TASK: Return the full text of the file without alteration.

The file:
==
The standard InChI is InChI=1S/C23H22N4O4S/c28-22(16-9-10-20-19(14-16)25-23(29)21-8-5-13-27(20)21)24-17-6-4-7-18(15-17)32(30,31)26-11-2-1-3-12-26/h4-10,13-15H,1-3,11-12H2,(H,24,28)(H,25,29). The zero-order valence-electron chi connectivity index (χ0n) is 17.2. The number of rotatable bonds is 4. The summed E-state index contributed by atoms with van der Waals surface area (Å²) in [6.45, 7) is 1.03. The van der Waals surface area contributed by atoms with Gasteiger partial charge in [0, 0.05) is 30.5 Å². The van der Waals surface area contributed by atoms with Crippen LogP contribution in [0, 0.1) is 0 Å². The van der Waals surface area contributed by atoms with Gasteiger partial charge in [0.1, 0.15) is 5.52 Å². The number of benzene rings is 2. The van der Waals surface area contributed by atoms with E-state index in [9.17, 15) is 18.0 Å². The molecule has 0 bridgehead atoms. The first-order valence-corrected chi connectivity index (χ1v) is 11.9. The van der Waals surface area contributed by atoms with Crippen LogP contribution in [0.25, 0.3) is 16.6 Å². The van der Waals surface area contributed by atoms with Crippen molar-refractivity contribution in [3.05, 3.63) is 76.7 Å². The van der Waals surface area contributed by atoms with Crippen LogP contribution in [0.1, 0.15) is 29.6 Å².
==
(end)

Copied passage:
The standard InChI is InChI=1S/C23H22N4O4S/c28-22(16-9-10-20-19(14-16)25-23(29)21-8-5-13-27(20)21)24-17-6-4-7-18(15-17)32(30,31)26-11-2-1-3-12-26/h4-10,13-15H,1-3,11-12H2,(H,24,28)(H,25,29). The zero-order valence-electron chi connectivity index (χ0n) is 17.2. The number of rotatable bonds is 4. The summed E-state index contributed by atoms with van der Waals surface area (Å²) in [6.45, 7) is 1.03. The van der Waals surface area contributed by atoms with Gasteiger partial charge in [0, 0.05) is 30.5 Å². The van der Waals surface area contributed by atoms with Crippen LogP contribution in [0, 0.1) is 0 Å². The van der Waals surface area contributed by atoms with Gasteiger partial charge in [0.1, 0.15) is 5.52 Å². The number of benzene rings is 2. The van der Waals surface area contributed by atoms with E-state index in [9.17, 15) is 18.0 Å². The molecule has 0 bridgehead atoms. The first-order valence-corrected chi connectivity index (χ1v) is 11.9. The van der Waals surface area contributed by atoms with Crippen LogP contribution in [0.25, 0.3) is 16.6 Å². The van der Waals surface area contributed by atoms with Crippen molar-refractivity contribution in [3.05, 3.63) is 76.7 Å². The van der Waals surface area contributed by atoms with Crippen LogP contribution in [0.1, 0.15) is 29.6 Å².